Tuesday, June 14

Peyronie's Disease: The Devastating Condition that Affects Millions of Men and Ruin their S*x Lives

Peyronie's Disease: The Devastating Condition that Affects Millions of Men and Ruin their S*x Lives

Peyronie's disease is an abnormal curvature of the penis by up to 90 degrees during an erection

Researchers have revealed in new report that Peyronie's disease which is an abnormal curvature of the p*nis by up to 90 degrees during an erection is affecting men worldwide with devastating consequences.

Peyronie's Disease is an abnormal curvature of the p*nis during an erection and can cause it to bend up to 90 degrees.

Caused by fibrous scar tissue under the skin, it can make s*x agonising - and cause immense distress.  Although the condition affects millions of men, most of whom are over 40, doctors are still unclear what causes it.

Now, new research into the little-talked about condition has revealed the devastating mental toll it has on those with the condition.

A survey of 185 British men with the disease was carried out by charity The British Dupuytren's Society to mark the start of Men's Health Week. It revealed the impact is such that one in six men have suffered depression following their diagnosis.

Of those affected, a quarter admitted it had caused relationship troubles, while one in 10 said the embarrassing problem led to their relationships breaking down completely. Tragically, one in four with the condition said they were no longer sexually active.

Peyronie's Disease: The Devastating Condition that Affects Millions of Men and Ruin their S*x Lives

One in 20 men are thought to suffer from Peyronie's disease, which causes the erect penis to bend and shorten

But Birgir Gislason, trustee of the British Dupuytren's Society, encouraged men not to suffer in silence. Speaking to MailOnline, he said as with most illnesses, getting a swift diagnosis and treatment is vital.

'The problem with most men is they avoid talking about it with their partners and don't go to the doctors. That's the worst thing you can do. It's all about acting quickly.

'You can reverse it in the first 18 months and if you don't, you risk ending up with a really bad case of a 90-degree curvature, which is shockin,' he said.

First  described in 1743 by the physician to King Louis XIV of France, one theory is that Peyronie's is caused by some type of injury - while other experts believe it may run in families.

The symptoms of Peyronie's include pain, curvature on erection and having thickened nodules (referred to as plaques) in the soft tissue of the penis.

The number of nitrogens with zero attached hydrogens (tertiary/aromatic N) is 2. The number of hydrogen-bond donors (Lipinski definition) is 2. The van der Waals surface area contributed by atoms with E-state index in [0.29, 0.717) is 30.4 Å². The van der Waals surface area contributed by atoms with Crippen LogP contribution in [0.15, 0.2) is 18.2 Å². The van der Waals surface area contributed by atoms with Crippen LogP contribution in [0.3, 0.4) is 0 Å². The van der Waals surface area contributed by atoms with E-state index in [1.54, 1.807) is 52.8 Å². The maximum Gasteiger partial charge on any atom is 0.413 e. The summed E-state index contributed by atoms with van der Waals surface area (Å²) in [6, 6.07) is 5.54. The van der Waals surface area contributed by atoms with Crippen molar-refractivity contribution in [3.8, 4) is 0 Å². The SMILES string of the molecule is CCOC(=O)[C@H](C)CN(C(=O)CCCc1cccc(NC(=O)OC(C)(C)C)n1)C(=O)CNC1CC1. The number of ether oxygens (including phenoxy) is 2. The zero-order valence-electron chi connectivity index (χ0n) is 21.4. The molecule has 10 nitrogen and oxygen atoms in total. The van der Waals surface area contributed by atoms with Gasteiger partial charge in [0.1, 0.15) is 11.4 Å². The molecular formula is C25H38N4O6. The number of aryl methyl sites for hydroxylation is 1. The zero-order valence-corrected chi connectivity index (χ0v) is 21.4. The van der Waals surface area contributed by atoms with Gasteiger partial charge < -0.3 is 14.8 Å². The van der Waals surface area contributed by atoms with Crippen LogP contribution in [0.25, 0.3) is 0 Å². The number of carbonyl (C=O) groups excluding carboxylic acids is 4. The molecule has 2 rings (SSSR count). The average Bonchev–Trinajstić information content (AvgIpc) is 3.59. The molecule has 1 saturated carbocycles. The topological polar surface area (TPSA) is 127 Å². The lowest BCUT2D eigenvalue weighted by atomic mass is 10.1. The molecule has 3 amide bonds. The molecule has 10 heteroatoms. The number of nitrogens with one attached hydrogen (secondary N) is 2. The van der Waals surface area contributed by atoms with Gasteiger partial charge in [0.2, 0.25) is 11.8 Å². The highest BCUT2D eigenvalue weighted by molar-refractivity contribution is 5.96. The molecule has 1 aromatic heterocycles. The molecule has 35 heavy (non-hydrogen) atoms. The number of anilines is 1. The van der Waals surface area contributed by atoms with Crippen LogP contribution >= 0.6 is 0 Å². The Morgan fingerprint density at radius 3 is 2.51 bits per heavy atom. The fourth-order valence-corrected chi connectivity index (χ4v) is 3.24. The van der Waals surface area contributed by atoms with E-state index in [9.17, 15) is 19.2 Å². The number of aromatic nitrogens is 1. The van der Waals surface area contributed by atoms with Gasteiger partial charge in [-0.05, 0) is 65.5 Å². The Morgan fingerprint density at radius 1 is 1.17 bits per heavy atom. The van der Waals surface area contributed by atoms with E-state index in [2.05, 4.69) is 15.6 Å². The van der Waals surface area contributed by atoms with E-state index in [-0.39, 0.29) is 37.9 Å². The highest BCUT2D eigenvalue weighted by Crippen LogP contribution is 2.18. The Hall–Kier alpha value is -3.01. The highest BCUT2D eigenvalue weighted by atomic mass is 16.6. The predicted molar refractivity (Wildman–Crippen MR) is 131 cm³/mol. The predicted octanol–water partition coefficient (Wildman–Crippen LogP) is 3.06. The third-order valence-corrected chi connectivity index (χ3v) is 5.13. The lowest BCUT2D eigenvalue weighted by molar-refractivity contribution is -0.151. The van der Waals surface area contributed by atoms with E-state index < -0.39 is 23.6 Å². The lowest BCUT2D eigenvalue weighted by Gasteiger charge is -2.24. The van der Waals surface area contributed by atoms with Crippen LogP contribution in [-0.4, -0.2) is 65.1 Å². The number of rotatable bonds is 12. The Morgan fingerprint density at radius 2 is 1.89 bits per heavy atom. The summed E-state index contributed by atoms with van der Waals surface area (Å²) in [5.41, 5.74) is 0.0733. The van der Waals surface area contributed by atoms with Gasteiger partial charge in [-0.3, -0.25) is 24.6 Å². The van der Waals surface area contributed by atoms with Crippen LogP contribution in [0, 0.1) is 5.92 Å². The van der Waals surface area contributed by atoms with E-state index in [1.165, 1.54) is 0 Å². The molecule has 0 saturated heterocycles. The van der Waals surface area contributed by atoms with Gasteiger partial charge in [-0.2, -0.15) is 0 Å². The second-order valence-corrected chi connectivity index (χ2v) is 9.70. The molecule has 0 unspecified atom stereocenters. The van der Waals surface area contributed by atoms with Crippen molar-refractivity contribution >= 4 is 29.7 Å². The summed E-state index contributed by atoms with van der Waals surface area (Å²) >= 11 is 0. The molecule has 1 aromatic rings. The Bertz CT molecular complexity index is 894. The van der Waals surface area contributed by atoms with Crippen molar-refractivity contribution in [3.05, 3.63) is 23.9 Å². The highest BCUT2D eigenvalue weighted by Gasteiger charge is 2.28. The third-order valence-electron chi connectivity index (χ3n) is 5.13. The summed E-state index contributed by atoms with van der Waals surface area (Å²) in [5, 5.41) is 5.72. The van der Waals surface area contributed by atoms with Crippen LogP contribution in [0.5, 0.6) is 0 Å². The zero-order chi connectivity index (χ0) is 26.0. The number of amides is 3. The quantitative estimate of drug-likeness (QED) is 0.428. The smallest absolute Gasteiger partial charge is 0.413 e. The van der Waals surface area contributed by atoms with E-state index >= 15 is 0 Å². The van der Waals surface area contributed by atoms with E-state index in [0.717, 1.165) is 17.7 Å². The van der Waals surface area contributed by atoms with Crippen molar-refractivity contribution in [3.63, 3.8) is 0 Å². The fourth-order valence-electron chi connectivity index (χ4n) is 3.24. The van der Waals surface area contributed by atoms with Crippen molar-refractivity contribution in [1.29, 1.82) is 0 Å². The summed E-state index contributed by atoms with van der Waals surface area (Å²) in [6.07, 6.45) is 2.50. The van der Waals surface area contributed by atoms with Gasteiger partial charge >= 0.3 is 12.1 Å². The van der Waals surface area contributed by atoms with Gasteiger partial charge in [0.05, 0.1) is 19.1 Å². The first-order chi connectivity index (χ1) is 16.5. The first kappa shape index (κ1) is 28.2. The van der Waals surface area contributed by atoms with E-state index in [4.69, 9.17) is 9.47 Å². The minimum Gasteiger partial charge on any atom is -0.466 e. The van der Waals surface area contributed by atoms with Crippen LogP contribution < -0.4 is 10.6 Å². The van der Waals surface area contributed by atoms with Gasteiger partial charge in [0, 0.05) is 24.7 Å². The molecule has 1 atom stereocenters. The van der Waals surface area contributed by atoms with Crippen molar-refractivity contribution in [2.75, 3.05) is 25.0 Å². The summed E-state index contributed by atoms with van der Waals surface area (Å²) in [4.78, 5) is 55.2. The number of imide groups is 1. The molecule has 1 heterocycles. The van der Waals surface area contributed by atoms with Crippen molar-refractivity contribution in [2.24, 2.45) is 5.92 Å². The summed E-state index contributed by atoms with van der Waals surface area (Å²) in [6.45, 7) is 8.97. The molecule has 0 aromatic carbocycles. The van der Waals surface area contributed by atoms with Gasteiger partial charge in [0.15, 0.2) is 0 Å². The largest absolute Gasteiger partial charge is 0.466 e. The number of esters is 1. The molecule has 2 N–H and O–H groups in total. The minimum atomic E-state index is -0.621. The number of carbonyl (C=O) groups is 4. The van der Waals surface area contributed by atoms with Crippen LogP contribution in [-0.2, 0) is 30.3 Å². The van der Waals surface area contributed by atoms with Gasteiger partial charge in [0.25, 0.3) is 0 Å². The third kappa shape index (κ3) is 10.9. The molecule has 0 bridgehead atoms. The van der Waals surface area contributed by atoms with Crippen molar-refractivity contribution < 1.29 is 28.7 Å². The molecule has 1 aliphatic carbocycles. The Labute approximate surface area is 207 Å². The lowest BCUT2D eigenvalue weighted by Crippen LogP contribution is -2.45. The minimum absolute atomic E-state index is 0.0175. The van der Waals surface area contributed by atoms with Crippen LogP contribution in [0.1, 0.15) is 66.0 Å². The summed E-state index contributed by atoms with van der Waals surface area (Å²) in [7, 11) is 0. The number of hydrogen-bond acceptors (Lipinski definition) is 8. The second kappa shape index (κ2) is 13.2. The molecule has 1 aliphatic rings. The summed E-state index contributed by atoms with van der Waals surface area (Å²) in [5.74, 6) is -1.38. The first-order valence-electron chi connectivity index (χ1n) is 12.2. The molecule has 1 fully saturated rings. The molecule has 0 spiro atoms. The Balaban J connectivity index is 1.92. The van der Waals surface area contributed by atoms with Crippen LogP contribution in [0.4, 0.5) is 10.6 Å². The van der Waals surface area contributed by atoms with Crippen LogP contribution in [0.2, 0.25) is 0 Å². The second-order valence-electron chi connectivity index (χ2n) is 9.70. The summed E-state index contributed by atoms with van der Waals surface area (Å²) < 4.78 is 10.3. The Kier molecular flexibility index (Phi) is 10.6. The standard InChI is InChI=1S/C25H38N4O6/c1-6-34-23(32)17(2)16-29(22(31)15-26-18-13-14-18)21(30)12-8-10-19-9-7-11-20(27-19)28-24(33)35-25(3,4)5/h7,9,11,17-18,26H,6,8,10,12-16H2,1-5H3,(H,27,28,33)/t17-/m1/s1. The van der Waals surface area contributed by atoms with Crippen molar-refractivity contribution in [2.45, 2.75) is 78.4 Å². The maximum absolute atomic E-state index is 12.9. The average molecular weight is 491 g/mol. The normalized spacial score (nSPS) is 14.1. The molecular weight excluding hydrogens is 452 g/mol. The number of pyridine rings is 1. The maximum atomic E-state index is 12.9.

This hard scar tissue, by its nature, causes inelasticity, so when the spongy tissue fills with blood the erection looks distorted.

Studies have shown that in about 10% of men the problem resolves over a year or two; but in about 50 per cent the curvature slowly worsens as the scar tissue continues to form, and tightens and contracts.

Peyronie's Disease: The Devastating Condition that Affects Millions of Men and Ruin their S*x Lives

A survey of 185 sufferers found a quarter of men with the condition were no longer s*xually active and one in ten said a relationship had ended as a result of the disease

A doctor can diagnose the condition simply by asking about a patient's history and performing an examination. For those who have only a mild curvature — less that 30 degrees — and who still have satisfactory erectile function, watching and waiting is an option.

But if it worsens, then an expert opinion to consider further treatment is necessary. There have also been trials showing some improvement by injecting a drug directly into the cords of scar tissue.

The last resort is surgery which involves making a tuck in the lining of the penis opposite the curve, which pulls everything back towards the centre.

This does make the penis shorter overall, around 1cm for every ten degrees of curvature.

Dr Noelle Robertson, consultant clinical psychologist said diagnosis was important for a patients' mental health.

'Its negative impact on intimacy, sexual activity and satisfaction, psychologically it can significantly affect mood, self-esteem and masculinity. Evidence suggests that men may be reluctant to disclose their distress and clinicians may not realise the considerable psychological burden experienced by their patients.

'Any initiative to increase awareness of the condition and its impact is likely to be welcomed by patients and professionals alike.'

The illness is most common between the ages of 41 and 60.

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